The reason behind the ADP

Sustainable development requires targeted projects and investments based on clear local contextual data and aimed at the areas where they will have the greatest impact. This is difficult to achieve without an understanding of the history and effects of previous interventions, as well as an awareness of the social, political, legal, technological and economic contexts of relevant communities.

However, such comprehensive data is not easily accessible in a single database. If this issue was addressed, there would be  significant potential to save financial resources, and limit the costs of repeating previous unsuccessful interventions by governments, international agencies, individual philanthropists and charities. In 2015, the UK government alone spent £2,759m on African development (DFID, 2015). It is vital to ensure such large investments are fruitful.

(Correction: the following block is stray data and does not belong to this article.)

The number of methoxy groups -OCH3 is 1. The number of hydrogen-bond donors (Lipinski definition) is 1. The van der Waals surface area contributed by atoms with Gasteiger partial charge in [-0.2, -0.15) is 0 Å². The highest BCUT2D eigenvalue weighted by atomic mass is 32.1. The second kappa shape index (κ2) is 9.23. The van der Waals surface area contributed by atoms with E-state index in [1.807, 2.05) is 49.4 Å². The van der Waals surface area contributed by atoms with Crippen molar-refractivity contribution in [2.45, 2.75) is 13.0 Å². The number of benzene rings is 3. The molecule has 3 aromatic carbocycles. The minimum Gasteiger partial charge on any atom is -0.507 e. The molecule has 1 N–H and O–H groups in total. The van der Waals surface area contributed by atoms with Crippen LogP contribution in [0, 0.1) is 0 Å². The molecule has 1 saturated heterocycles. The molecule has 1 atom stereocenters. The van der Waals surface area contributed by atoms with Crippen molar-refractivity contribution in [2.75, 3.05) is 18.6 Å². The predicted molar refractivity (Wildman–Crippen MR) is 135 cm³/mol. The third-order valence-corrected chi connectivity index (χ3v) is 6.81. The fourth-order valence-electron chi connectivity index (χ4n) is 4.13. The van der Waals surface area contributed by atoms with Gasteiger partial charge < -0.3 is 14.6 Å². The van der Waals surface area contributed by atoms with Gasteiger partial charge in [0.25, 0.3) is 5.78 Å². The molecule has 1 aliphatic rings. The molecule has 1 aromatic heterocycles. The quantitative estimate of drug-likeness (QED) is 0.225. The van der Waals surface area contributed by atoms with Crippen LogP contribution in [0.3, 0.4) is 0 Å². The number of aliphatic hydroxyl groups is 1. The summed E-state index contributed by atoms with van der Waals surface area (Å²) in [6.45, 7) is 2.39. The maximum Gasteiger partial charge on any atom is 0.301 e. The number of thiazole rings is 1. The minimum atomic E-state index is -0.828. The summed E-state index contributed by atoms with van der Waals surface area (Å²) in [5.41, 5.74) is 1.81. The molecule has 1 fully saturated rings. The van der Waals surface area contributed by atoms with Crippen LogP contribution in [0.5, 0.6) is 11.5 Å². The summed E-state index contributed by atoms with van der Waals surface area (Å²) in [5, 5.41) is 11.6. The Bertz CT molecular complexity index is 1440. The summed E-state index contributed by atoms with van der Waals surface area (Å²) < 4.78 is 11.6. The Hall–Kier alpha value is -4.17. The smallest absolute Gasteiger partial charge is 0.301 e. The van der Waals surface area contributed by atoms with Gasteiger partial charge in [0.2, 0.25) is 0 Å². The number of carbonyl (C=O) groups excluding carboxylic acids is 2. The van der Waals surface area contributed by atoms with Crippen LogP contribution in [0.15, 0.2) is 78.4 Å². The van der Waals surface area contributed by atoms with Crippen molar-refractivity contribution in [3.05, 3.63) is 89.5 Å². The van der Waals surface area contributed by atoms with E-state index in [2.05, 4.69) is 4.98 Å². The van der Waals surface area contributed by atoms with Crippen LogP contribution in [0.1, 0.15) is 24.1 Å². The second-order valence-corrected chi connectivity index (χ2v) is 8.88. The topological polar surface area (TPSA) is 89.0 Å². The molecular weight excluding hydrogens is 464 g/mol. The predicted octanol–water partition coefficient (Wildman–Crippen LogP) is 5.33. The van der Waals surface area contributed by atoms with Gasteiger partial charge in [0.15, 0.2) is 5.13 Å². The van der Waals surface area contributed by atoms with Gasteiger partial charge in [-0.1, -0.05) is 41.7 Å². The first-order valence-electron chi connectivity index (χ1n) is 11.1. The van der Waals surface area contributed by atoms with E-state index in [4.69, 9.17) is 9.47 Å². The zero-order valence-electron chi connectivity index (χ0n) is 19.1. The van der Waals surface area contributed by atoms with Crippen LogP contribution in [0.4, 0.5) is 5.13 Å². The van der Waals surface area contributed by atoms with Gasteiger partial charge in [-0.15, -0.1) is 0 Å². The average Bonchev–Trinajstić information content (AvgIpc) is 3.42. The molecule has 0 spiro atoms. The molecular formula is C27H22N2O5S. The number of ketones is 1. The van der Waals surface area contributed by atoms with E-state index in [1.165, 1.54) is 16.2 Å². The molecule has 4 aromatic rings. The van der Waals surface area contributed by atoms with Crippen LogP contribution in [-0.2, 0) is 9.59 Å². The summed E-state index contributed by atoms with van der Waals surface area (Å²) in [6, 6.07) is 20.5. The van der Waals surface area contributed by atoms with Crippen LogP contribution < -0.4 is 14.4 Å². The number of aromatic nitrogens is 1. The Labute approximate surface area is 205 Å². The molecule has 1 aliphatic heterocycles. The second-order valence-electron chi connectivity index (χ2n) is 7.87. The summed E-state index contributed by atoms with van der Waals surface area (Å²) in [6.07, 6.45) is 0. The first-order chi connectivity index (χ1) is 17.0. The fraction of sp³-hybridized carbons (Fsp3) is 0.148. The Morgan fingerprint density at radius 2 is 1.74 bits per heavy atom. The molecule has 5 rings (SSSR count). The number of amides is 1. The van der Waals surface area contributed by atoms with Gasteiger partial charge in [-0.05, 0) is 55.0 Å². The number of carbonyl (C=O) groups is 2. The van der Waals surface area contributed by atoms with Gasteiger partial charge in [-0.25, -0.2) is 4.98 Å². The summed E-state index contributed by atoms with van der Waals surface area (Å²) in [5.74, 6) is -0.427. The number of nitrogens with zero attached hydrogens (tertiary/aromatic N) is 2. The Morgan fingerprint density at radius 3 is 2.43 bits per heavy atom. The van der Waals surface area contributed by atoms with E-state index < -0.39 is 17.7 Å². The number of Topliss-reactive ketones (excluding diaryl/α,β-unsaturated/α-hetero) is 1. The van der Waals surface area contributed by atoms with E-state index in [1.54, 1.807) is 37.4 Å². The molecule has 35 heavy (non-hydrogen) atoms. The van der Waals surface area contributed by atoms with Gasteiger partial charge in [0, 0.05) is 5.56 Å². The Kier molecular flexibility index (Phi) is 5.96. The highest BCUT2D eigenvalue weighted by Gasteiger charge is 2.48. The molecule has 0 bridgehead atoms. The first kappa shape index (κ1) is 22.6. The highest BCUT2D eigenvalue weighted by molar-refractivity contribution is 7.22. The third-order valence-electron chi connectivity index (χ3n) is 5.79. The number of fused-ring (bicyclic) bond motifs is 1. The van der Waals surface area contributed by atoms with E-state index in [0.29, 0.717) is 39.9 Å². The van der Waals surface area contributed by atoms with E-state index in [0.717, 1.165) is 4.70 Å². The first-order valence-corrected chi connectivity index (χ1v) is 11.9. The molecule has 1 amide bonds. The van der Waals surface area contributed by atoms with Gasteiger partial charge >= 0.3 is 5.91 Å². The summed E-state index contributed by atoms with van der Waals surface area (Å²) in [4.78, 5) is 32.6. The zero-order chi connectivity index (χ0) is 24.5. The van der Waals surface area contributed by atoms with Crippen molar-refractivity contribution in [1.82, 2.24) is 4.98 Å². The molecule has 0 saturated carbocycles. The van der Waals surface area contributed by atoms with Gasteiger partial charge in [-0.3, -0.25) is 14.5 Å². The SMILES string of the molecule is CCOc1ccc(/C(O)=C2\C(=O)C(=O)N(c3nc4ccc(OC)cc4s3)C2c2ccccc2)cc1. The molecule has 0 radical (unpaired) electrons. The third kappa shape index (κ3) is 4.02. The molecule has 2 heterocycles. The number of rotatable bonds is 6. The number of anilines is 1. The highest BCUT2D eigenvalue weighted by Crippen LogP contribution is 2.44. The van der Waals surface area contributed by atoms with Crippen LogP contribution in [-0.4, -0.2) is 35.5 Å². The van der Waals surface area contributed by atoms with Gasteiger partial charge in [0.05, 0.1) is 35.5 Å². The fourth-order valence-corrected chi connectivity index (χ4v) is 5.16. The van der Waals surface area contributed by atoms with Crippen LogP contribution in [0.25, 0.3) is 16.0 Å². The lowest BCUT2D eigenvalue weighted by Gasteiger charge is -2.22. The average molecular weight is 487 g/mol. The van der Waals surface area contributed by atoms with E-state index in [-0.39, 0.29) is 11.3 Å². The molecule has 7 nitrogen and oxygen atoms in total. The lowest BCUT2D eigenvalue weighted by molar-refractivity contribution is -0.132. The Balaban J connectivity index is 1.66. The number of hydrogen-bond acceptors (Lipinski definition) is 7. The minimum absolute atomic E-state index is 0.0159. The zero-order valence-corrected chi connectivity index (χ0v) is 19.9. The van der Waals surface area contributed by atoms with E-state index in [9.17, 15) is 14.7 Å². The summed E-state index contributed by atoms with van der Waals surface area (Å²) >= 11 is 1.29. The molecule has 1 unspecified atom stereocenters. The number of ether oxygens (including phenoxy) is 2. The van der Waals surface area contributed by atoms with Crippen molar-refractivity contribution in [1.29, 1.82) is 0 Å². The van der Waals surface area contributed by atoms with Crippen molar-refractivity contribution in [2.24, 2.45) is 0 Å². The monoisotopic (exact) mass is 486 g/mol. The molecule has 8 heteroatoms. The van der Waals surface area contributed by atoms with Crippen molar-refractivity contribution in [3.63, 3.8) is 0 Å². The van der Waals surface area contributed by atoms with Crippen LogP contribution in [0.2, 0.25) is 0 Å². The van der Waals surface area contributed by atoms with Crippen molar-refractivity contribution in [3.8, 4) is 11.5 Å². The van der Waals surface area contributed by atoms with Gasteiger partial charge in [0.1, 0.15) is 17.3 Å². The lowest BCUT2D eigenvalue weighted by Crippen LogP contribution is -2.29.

NIAS believes that aid should also work hand in hand with private investment in order to support sustainable development. Commercial investments are key in putting an end to the phenomenon of the ‘begging bowl’ syndrome so much associated with Africa, whereby countries are not given an opportunity to develop their economies to become independent. Therefore, the ADP is aimed at a larger audience comprising the private sector in order to bolster profitable investments in Africa.